People Watching; Conversations.

I was thinking about blogging tonight but I had nothing to write. Then I remembered my mobile note pad-the one on my phone-and decided to got through it. I sometimes type or jot down very random things, mostly conversations with strangers. Some of them are funny, while others, out-rightly bizarre. I'm not sure what category the one below it. I think I'll call this 'series'  People Watching. The sub title; Conversations. Because even though it's a conversation, it somehow is still People Watching.

Random Man: Where are you from?

Me: Nigeria.

RM: Oh really? So how are things with you people?

Me: Well, not bad. I just wish we would have less selfish leaders.

RM: Oh yeah, your leader, he looks like a cowboy with his hat.

Me: :( :|

RM: My Doctor, he's Nigerian, Dr. XYZ. He's brother went home to contest for an election.

Me: Presidential?

RM: No no, just local governor. You know he got only one vote. He was a lecturer in the university here. He had to come back here, he said there is no space for honest people in Nigerian politics.

One vote though! LOL #WhichwayNigeria?

:( = Sad face.
:|= Straight face.

Battle of The Sexes and of Equality.

I am about to talk about two very successful women; Chimamanda Adichie and Omotola Jalade. Before I continue, let me explain that I'm seldom a fan of celebrities or popular people. I just find it hard to like someone I don't know personally. It doesn't come naturally, so I leave it. I admire people; public figures, politicians, celebrities. But that's about it. That being said, if I were to be a fan of any of these two women, it would most likely be Adichie. She's brilliant, successful and very opinionated. That's a force I reckon with. I am just trying to say this piece isn't biased at all.

However, during my brief hiatus from cyber space, something very interesting happened. First of all, everyone who knows Adichie knows she's a feminist and a very opinionated one. Her feminism TEDtalk was so popular (about six million views), Beyonce used some of Adichie's lines in her song 'Flawless'. So I really was not surprised when during one of the many interviews she has been granting these days, a reporter referred to her as "Mrs. (Husband's last name)", she responded very defensively and arguably rudely too;

"Before we start, please, I just want to say that my name is Chimamanda Adichie. That’s how I want it; that’s how I’m addressed, and it is not Mrs but Miss.  Ms: that’s how I want it. I am saying this, because I just got a mail from my manager this morning. It seems that there are people who attended the church service, and they wrote about it, addressing me as Mrs. Chimamanda (Esega). I didn't like that at all. So my name is Chimamanda Adichie, full stop!"

And in normal Adichie's style, she went ahead to prove how it is not our culture yada yada because her grandfather bore his mother's last name so he could be distinguished from his half/step siblings in the compound of many kids. Whew. Like I have been saying jokingly these past few days, some of you need to stop taking life so seriously. Ha-ha.

On a more serious note, I am not interested in what anybody chooses to be identified by or with. And to be honest and fair, the woman has every right to be called whatever she deems fit. We must not even forget that her name is already a brand. If her husband is okay with it, cool. Even if he isn't, well, cool too. What really made my skin crawl was some people's comments and reactions when, around the same period, Omotola Jalade granted an interview with her husband, where they talked about even though she's a big celebrity and in fact, one of Times 100 most influential people, her marriage has worked very well for over fifteen years. In this interview, she mentioned something VERY controversial and all hell let loose;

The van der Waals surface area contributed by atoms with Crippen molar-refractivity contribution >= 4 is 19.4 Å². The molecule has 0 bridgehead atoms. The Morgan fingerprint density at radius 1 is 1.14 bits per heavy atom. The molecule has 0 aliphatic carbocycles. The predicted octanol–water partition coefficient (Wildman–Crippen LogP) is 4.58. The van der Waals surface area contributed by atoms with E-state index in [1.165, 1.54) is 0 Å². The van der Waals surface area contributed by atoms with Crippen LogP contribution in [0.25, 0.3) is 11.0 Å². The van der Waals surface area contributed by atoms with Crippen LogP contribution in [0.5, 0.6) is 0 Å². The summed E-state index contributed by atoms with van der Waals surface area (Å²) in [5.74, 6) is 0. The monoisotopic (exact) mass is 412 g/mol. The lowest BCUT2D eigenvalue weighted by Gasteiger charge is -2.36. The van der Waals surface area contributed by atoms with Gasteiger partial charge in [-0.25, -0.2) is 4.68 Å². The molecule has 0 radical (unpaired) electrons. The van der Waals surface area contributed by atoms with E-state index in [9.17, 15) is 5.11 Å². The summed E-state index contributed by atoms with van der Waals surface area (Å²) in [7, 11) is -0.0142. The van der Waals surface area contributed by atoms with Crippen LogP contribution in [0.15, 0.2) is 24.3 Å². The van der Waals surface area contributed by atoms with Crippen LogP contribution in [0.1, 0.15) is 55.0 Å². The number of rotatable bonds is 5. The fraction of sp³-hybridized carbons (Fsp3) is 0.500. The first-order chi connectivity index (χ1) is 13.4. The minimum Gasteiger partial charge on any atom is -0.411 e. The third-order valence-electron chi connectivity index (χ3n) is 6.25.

"I don’t believe in gender equality. I do not believe that God made man and woman to be equal in any way. I believe that in every organised institution, there is always a head and an assistant. It doesn't mean that one should take the other for granted, or disrespect the other. I believe the husband is the head of the home and the wife is an assistant. My husband is a pilot, I have flown with him several times and I understood that here is a captain and a co-pilot. They are both responsible for the passengers’ lives. But when there is a final decision to make, it is up to the captain to make it. He is more experienced and the one with the responsibility. But any mature captain will not ignore his co-pilot because the co-pilot is not a cabin attendant. He is there for a reason. It just depends on how you understand and play your roles. I believe women should understand this. When a woman starts a struggle for power tussle with him, it tends to cause friction in the home. The woman should give the man the respect as the head of the home and also prove herself as a worthy co-pilot. He needs to see you as a reliable co-pilot. Sometimes, he may not be the one running the house day-to-day, you are the one to take decisions but you have to do it in such a manner that he is comfortable enough to see you as someone he can rely on. When you have a proud and egocentric husband, hand him over to God. If you feel like your life is being threatened, or that of your children, get yourself out of that situation. You owe your children that. Try separation for a while, but before that, you must have tried other things. I do not believe that people should throw in the towel in their marriage at every flimsy excuse. You must have been a diligent wife and tried prayers and intervention. If all those fail, then you can remove yourself from that situation. Also, couples should be friends and communicate. What we call love sometimes fizzles out. True love comes from friendship. When you don’t feel those initial sparks, friendship is what keeps you together, until when the spark comes again."